Community Management

How to Maximize Your Customer Service on Twitter

badge guest post FLATTER How to Maximize Your Customer Service on TwitterTwitter is the new channel all brands should be using to provide customer support. It allows you to provide near real-time support on a social platform, making your services more accessible and allowing other consumers to see that you are a customer-centric brand.

However, it is important to monitor your performance for this channel in terms of response time and satisfaction rate, just as you would for traditional channels such as call centers. WaveMetrix have developed a comprehensive analysis framework to help you track how satisfied customers are with the support you’re offering on Twitter, as well as some best practices to help you increase positive feedback.

The first step is to make sure you are providing a dedicated support channel, rather than mixing it up with your brand space. A study by WaveMetrix shows that a dedicated Twitter support handle helps channel negativity away from your main brand space, where you should be focusing on building positive brand engagement.

Brands with a separate customer service handle have much less negativity on their main brand space:

Customer Service Twitter Stats How to Maximize Your Customer Service on Twitter

The second step is to make sure you are responding to complaints in a timely manner and to compare your performance with the rest of your industry. Consumers expect a fast response on social channels and every unanswered complaint is negative buzz about your brand.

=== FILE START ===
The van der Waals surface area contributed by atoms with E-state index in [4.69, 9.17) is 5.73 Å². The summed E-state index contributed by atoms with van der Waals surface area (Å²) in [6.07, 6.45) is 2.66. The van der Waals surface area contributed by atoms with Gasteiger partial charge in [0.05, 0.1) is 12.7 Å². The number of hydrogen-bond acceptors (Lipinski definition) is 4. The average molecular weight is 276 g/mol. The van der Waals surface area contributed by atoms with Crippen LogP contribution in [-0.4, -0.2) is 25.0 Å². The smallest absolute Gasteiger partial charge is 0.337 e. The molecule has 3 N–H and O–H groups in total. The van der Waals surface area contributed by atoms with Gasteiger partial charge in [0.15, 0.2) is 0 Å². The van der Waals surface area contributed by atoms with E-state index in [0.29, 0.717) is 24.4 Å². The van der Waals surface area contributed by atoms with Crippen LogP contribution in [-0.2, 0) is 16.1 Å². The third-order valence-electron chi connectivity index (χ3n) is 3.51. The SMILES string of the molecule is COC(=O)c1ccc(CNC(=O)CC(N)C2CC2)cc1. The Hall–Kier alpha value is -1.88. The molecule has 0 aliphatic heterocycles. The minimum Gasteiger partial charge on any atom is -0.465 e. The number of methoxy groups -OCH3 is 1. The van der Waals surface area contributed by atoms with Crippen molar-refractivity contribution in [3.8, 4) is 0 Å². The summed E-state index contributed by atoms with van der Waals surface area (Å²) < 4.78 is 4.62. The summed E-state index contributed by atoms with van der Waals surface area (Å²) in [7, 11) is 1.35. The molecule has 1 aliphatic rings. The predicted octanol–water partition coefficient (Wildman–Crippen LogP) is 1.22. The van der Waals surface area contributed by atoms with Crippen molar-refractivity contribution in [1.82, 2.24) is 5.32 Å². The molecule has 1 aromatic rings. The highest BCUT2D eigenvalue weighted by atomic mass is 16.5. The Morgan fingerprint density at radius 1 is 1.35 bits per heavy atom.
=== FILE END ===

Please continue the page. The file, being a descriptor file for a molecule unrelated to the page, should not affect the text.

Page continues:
Finally, you should measure the proportion of positive consumer tweets to your support handle to see whether customers are thanking your reps for their service. WaveMetrix’s paper suggests ways to increase the amount of positive feedback you get, for example, you are likely to get more positive feedback by having named reps who identify themselves when serving your consumers rather than using an official handle name:

Named Rep Statistics How to Maximize Your Customer Service on Twitter

AT&T and Delta airlines are examples of brands who use named reps on their support handles:

HP Support How to Maximize Your Customer Service on Twitter

Delta Assist How to Maximize Your Customer Service on Twitter

 

 

 

 

 

 

 

 

 

 

The information we’ve reviewed here was taken from a study that was conducted using the traditional WaveMetrix methodology, combining technology to measure response time and reach, with 100% human coding to analyze sentiment and topic.

As a consumer, how do you like to interact with brands on Twitter? Do any of these tactics work better in your opinion?

Read more details about WaveMetrix’s customer service analysis framework by downloading the PDF paper here or contact Leonie Bulman at leonie.bulman@wavemetrix.com.

 

  • http://www.noggindigital.com/ Zach Kasperski

    Good post, Leonie! You’ve shown some light on how to be smarter with social platforms using the tools that they provide, in one case, handles.

    As a consumer, I like to interact with brands who go out of their way to interact with me. For example, if I say that I like @Pepsi way more than @Coke, then I would expect them to thank me through a tweet. Big brands that act like humans will always win, and I can only hope that these companies have people that listen to their customers all day long. Same goes for neutral and negative mentions.

  • http://www.socialbakers.com/ Peter Kelly

    Being social is the future for companies. With that much time people spend on social networks, companies just have to adapt to this trend. When you try to interact with a company/brand, they just have to answer you, no matter the sentiment of the tweet. They mustn’t ignore their followers/fans/customers.